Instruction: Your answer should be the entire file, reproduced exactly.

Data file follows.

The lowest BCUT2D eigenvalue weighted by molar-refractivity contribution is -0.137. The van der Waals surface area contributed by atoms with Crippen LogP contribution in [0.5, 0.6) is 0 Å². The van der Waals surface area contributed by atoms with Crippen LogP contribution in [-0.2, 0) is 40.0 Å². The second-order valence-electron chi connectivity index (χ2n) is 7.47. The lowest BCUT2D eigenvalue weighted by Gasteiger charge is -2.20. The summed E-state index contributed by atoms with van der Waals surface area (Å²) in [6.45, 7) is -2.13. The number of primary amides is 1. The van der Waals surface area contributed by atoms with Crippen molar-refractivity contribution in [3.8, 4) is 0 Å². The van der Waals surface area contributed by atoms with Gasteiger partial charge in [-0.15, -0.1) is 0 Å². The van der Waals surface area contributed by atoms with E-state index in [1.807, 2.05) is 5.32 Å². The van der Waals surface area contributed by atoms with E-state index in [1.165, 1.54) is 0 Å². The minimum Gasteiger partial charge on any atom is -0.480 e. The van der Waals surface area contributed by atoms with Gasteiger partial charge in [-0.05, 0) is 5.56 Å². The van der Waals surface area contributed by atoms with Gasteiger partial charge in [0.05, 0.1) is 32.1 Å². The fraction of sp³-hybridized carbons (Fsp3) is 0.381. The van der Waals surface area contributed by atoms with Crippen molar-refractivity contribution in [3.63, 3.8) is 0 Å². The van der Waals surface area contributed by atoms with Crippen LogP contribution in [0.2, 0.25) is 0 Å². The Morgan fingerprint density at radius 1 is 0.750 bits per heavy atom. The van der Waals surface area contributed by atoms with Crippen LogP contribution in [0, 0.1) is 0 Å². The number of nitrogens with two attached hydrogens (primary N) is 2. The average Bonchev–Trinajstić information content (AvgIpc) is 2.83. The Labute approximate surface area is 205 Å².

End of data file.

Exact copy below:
The lowest BCUT2D eigenvalue weighted by molar-refractivity contribution is -0.137. The van der Waals surface area contributed by atoms with Crippen LogP contribution in [0.5, 0.6) is 0 Å². The van der Waals surface area contributed by atoms with Crippen LogP contribution in [-0.2, 0) is 40.0 Å². The second-order valence-electron chi connectivity index (χ2n) is 7.47. The lowest BCUT2D eigenvalue weighted by Gasteiger charge is -2.20. The summed E-state index contributed by atoms with van der Waals surface area (Å²) in [6.45, 7) is -2.13. The number of primary amides is 1. The van der Waals surface area contributed by atoms with Crippen molar-refractivity contribution in [3.8, 4) is 0 Å². The van der Waals surface area contributed by atoms with Gasteiger partial charge in [-0.15, -0.1) is 0 Å². The van der Waals surface area contributed by atoms with E-state index in [1.807, 2.05) is 5.32 Å². The van der Waals surface area contributed by atoms with E-state index in [1.165, 1.54) is 0 Å². The minimum Gasteiger partial charge on any atom is -0.480 e. The van der Waals surface area contributed by atoms with Gasteiger partial charge in [-0.05, 0) is 5.56 Å². The van der Waals surface area contributed by atoms with Gasteiger partial charge in [0.05, 0.1) is 32.1 Å². The fraction of sp³-hybridized carbons (Fsp3) is 0.381. The van der Waals surface area contributed by atoms with Crippen molar-refractivity contribution in [3.63, 3.8) is 0 Å². The van der Waals surface area contributed by atoms with Crippen LogP contribution in [0.2, 0.25) is 0 Å². The Morgan fingerprint density at radius 1 is 0.750 bits per heavy atom. The van der Waals surface area contributed by atoms with Crippen LogP contribution in [0, 0.1) is 0 Å². The number of nitrogens with two attached hydrogens (primary N) is 2. The average Bonchev–Trinajstić information content (AvgIpc) is 2.83. The Labute approximate surface area is 205 Å².